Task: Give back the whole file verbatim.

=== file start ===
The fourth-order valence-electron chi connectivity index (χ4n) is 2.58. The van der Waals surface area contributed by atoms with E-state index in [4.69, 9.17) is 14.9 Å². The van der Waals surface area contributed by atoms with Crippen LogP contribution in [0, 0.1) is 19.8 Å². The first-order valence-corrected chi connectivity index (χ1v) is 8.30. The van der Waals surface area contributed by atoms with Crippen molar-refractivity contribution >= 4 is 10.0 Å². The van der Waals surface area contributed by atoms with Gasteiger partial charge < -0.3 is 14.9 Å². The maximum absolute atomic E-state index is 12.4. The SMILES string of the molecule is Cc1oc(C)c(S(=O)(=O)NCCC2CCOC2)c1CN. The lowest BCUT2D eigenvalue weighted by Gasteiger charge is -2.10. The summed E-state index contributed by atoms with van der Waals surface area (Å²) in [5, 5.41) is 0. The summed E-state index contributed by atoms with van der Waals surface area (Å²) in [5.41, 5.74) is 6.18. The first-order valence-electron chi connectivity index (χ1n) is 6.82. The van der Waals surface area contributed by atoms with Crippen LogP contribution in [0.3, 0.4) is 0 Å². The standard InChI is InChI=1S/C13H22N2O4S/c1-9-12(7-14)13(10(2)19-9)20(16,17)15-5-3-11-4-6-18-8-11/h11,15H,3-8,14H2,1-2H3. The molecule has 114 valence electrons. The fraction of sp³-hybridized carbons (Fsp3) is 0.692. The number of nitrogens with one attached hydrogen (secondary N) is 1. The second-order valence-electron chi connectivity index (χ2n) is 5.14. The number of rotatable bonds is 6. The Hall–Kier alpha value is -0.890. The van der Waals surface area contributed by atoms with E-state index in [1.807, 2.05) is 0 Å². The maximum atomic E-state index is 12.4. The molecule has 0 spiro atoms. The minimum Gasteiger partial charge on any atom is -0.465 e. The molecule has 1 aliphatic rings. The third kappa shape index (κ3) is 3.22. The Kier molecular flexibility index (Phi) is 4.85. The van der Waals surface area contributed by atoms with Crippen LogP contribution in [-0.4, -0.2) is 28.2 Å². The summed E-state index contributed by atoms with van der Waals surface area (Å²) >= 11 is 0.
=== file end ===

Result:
The fourth-order valence-electron chi connectivity index (χ4n) is 2.58. The van der Waals surface area contributed by atoms with E-state index in [4.69, 9.17) is 14.9 Å². The van der Waals surface area contributed by atoms with Crippen LogP contribution in [0, 0.1) is 19.8 Å². The first-order valence-corrected chi connectivity index (χ1v) is 8.30. The van der Waals surface area contributed by atoms with Crippen molar-refractivity contribution >= 4 is 10.0 Å². The van der Waals surface area contributed by atoms with Gasteiger partial charge < -0.3 is 14.9 Å². The maximum absolute atomic E-state index is 12.4. The SMILES string of the molecule is Cc1oc(C)c(S(=O)(=O)NCCC2CCOC2)c1CN. The lowest BCUT2D eigenvalue weighted by Gasteiger charge is -2.10. The summed E-state index contributed by atoms with van der Waals surface area (Å²) in [5, 5.41) is 0. The summed E-state index contributed by atoms with van der Waals surface area (Å²) in [5.41, 5.74) is 6.18. The first-order valence-electron chi connectivity index (χ1n) is 6.82. The van der Waals surface area contributed by atoms with Crippen LogP contribution in [0.3, 0.4) is 0 Å². The standard InChI is InChI=1S/C13H22N2O4S/c1-9-12(7-14)13(10(2)19-9)20(16,17)15-5-3-11-4-6-18-8-11/h11,15H,3-8,14H2,1-2H3. The molecule has 114 valence electrons. The fraction of sp³-hybridized carbons (Fsp3) is 0.692. The number of nitrogens with one attached hydrogen (secondary N) is 1. The second-order valence-electron chi connectivity index (χ2n) is 5.14. The number of rotatable bonds is 6. The Hall–Kier alpha value is -0.890. The van der Waals surface area contributed by atoms with E-state index in [1.807, 2.05) is 0 Å². The maximum atomic E-state index is 12.4. The molecule has 0 spiro atoms. The minimum Gasteiger partial charge on any atom is -0.465 e. The molecule has 1 aliphatic rings. The third kappa shape index (κ3) is 3.22. The Kier molecular flexibility index (Phi) is 4.85. The van der Waals surface area contributed by atoms with Crippen LogP contribution in [-0.4, -0.2) is 28.2 Å². The summed E-state index contributed by atoms with van der Waals surface area (Å²) >= 11 is 0.